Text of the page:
Monday, March 21


The Departed

On a November morning, Olympic rower and financial advisor Harold Backer left for a bike ride and never returned. His disappearance remained a mystery – until letters began arriving at the homes of his investors.

Sunday, March 20


History of the Loomis Gang

In 1802, horse rustler George Washington Loomis rode into Oneida County and built a mansion adjacent to an impenetrable swamp perfect for storing thieved goods. It was the beginning of the saga of the largest organized crime family in 19th century America.

Friday, March 18


Out Here, No One Can Hear You Scream

Park Service and Forest Service employees face sexual harassment and assault in America’s wild places.

Thursday, March 17


How a Ragtag Gang of Retirees Pulled Off the Biggest Jewel Heist in British History

Most of the men were in their 60s and 70s, with heart conditions, diabetes, and replacement hips. They made off with millions in cash and jewels, only to give themselves up by not understanding how technology works.

Monday, March 14


Sunday, March 13


What Happens When the Surveillance State Becomes an Affordable Gadget?

Your local police department probably has a $400,00 device that listens in on cellphones. Soon your neighbor will be able to buy the same thing for $1,500.

Friday, March 11


A Marine's Convictions

After a flawed sexual assault investigation, a Naval Academy instructor made it his mission to prove he did nothing wrong. The discovery of a lost cell phone told a more complicated story.


The Go-Between

Kate del Castillo, the actress who brought Sean Penn to Joaquín “El Chapo” Guzmán, tells her side of the story.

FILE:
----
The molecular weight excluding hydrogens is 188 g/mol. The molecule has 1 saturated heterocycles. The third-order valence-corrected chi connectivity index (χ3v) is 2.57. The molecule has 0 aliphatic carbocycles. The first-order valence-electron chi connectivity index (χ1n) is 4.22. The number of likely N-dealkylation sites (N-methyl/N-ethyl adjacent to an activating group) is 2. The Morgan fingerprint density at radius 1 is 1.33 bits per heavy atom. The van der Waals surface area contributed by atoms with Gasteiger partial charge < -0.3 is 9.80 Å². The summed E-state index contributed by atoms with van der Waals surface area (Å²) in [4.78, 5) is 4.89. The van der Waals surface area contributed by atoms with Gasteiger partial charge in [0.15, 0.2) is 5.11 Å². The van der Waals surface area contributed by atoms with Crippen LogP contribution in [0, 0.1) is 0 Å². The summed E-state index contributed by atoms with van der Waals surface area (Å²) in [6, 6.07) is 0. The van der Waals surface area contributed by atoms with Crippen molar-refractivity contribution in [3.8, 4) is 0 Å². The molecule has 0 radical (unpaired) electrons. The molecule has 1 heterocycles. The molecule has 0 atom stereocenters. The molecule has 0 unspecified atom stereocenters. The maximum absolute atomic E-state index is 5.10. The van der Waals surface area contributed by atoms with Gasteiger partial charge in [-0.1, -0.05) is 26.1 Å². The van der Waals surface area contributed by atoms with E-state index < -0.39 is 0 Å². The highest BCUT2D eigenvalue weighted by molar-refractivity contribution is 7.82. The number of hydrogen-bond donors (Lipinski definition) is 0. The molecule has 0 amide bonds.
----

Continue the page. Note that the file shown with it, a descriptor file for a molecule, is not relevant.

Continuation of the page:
An Arrogant Way of Killing

Part 1 of "The Mastermind," a serialized investigation of Paul Le Roux, who went from brilliant programmer to vicious cartel boss to highly protected U.S. government asset.

Thursday, March 10


The Man Who Sold the Eiffel Tower. Twice.

How “Count” Victor Lustig, one of America’s great con men, worked his scams.

Adapted from Handsome Devil.

Wednesday, March 9


Marcia Clark Is Redeemed

She was mocked for her clothes and for her hair. Tabloids published nude photos of her and covered her custody fight. The defense called her hysterical. The judge condescended to her. She lost. And then she became a punchline. Twenty years later, thanks in part to The People v. O.J. Simpson, Marcia Clark is finally being seen in full.

Tuesday, March 8


O Sister, Where Art Thou?

“It is a story that seems almost impossible to believe: a group of female convicts, few of whom had ever played a musical instrument or taken voice lessons, forming a country and western band and becoming, at least in Texas, the Dixie Chicks of their day.”